If your commercial tenant stops paying rent, then you may be able to forfeit their lease by peaceable re-entry.
Commercial tenants who stop paying rent can cost landlords dearly if not dealt with swiftly and efficiently.
A landlord’s right to re-enter a commercial property and forfeit the lease offers them some security as it allows them to claim back the property if the tenant isn’t holding up their end of the deal.
Although there may already be some outstanding rent owed, forfeiting the lease puts a swift end to the problem, preventing it from further spiralling and becoming more costly that it already is.
There are two ways that a landlord can forfeit the lease; by issuing proceedings at court, or by peaceable re-entry.
What is peaceable re-entry?
Peaceable re-entry is the act of physically turning up at the property, re-entering, and securing it, usually by changing the locks.
This is usually the preferred method of forfeiture as it is quick, simple and affordable for the landlord.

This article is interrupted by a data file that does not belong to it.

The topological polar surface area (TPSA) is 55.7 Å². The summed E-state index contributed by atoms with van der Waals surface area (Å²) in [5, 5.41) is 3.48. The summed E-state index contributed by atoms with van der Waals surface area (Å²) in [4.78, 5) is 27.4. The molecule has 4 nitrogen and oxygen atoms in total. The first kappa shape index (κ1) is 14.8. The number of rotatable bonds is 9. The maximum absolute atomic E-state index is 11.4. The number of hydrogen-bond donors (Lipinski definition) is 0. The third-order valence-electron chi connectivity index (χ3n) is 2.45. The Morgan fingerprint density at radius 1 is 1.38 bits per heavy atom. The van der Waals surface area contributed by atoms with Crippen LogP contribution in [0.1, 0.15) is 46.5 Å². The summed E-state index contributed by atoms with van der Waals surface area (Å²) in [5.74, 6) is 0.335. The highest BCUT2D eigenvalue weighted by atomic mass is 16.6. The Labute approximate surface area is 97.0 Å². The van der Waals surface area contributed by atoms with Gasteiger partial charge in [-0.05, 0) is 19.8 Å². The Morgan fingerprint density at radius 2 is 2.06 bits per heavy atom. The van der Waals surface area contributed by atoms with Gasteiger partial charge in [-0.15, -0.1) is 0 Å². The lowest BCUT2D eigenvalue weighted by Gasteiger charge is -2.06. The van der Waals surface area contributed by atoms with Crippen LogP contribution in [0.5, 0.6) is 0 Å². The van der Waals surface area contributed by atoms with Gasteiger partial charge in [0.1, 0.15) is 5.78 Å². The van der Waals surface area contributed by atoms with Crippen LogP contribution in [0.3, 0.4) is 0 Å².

Peaceable re-entry cannot be performed whilst the tenant is on the property and should never be attempted if anyone is using the property as their home.
If the tenant still has goods at the property when you take possession of it, then these will need to be dealt with during the process of commercial rent arrears recovery (CRAR).
Unlawful acts of peaceable re-entry can put the landlord at risk of being charged damages for trespass, so the act should always be carried out with care.
For help and advice with carrying out forfeiture of a lease by peaceable re-entry, speak to our team of expert enforcement agents here at Debt Squared by giving us a call for free on 0800 002 9049.